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Understanding payroll, bonuses, and commissions

Understanding Payroll, Bonuses, & Commissions in Business

As a business owner, you may be wondering what the difference is between payroll, bonuses, and commissions and when it’s appropriate to offer them.

The three main types of compensation are payroll, bonuses, and commissions. It’s important to understand these terms so you can properly reward your employees and ensure your business is operating in compliance with local, state, and federal regulations. Let’s take a closer look at each type of compensation to get a better understanding of how they differ from one another. 


Payroll is the form of compensation you’re likely most familiar with. It refers to the salaries or wages an employee receives for their services during a given period of time, usually on a biweekly or monthly basis. This type of compensation is typically based on hours worked or job duties completed, and it may also include overtime or holiday pay, if applicable. Payroll is also used to pay taxes, insurance premiums, retirement contributions, and other benefits due to employees by law. This includes Social Security taxes (FICA), Medicare taxes (FIT), state income tax withholding, unemployment insurance taxes (FUTA), local income tax withholding (if applicable), workers’ compensation insurance premiums (if applicable).

In addition to wages and taxes, there are other benefits associated with payroll such as health insurance contributions, vacation time accrual, 401(k) matching contributions, etc. These benefits should be managed properly so that they are properly tracked and reported on both employee pay stubs as well as any required tax forms. Additionally, there may be deductions taken out of the employee paycheck such as health insurance premiums or retirement plan contributions which should also be tracked accordingly in order for the company or organization to remain compliant.


A bonus is an additional one-time payment given to employees for achieving certain goals or milestones set by management. They are often used as an incentive to encourage employees to stay motivated and reach higher levels of performance throughout the year.

Bonuses are not considered part of an employee’s regular salary and do not need to be included in payroll calculations; however, bonuses may be subject to withholding taxes depending on the amount paid out.

Discretionary v. Non-Discretionary Bonuses

Whether you give a holiday bonus, an annual bonus, or a signing bonus—they all fall under discretionary and non-discretionary bonuses.

Discretionary bonuses are given at the discretion of management and are typically awarded to top performers and those who go above and beyond their job descriptions. Non-discretionary bonuses, on the other hand, are predetermined by an organization’s policies or procedures and may be given out to all employees regardless of performance. Examples of non-discretionary bonuses include holiday bonuses, end-of-year bonus payments, signing bonus payments, and employee referral bonus payments.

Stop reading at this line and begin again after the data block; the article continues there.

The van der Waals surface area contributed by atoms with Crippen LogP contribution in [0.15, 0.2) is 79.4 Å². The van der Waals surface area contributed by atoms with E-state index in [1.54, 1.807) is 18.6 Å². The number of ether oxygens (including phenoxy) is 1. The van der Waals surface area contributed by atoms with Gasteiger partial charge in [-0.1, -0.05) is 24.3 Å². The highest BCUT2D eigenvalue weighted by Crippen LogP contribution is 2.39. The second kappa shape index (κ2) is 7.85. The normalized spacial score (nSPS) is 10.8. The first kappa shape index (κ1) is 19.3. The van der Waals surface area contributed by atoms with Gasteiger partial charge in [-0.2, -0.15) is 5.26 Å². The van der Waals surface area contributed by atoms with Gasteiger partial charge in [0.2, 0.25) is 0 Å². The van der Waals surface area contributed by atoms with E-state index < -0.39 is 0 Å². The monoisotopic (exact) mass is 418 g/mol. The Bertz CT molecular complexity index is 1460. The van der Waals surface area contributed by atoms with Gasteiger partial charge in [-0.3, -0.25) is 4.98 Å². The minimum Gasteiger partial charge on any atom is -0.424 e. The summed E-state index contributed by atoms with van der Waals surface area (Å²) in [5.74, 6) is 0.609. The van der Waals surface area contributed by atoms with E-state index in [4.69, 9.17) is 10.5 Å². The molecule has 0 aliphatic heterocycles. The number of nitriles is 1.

A commission is a payment made to employees based on the sales they generate for their employer in addition to their base salary or wages. They are commonly associated with a sales role or a position where results are easily quantifiable. These payments vary depending on the type of commission structure offered. From a pretty standard base pay plus commission to a residual commission plan, each structure has its own benefits and drawbacks. If you intend to offer different types of commission, ensure all policies are clearly outlined to prevent potential misunderstandings and disputes.

Commissions are typically separate from base salary but may be included in payroll calculations if they are recurring payments made over time rather than one-time rewards for exceptional performance.

Payroll, bonuses, and commissions all have their place in an employee compensation plan. Knowing the difference between each type of payment will ensure you’re providing your staff with fair and equitable rewards for their contributions while staying compliant with applicable laws and regulations governing employee compensation. Ultimately, having an effective system in place for rewarding your team will help keep morale high and productivity levels up so your business can continue growing!

Whether you decide to use payroll alone or mix up different types of payments, we can help you manage it all. Contact us to learn more about our payroll services and how we can help you streamline your employee compensation process.


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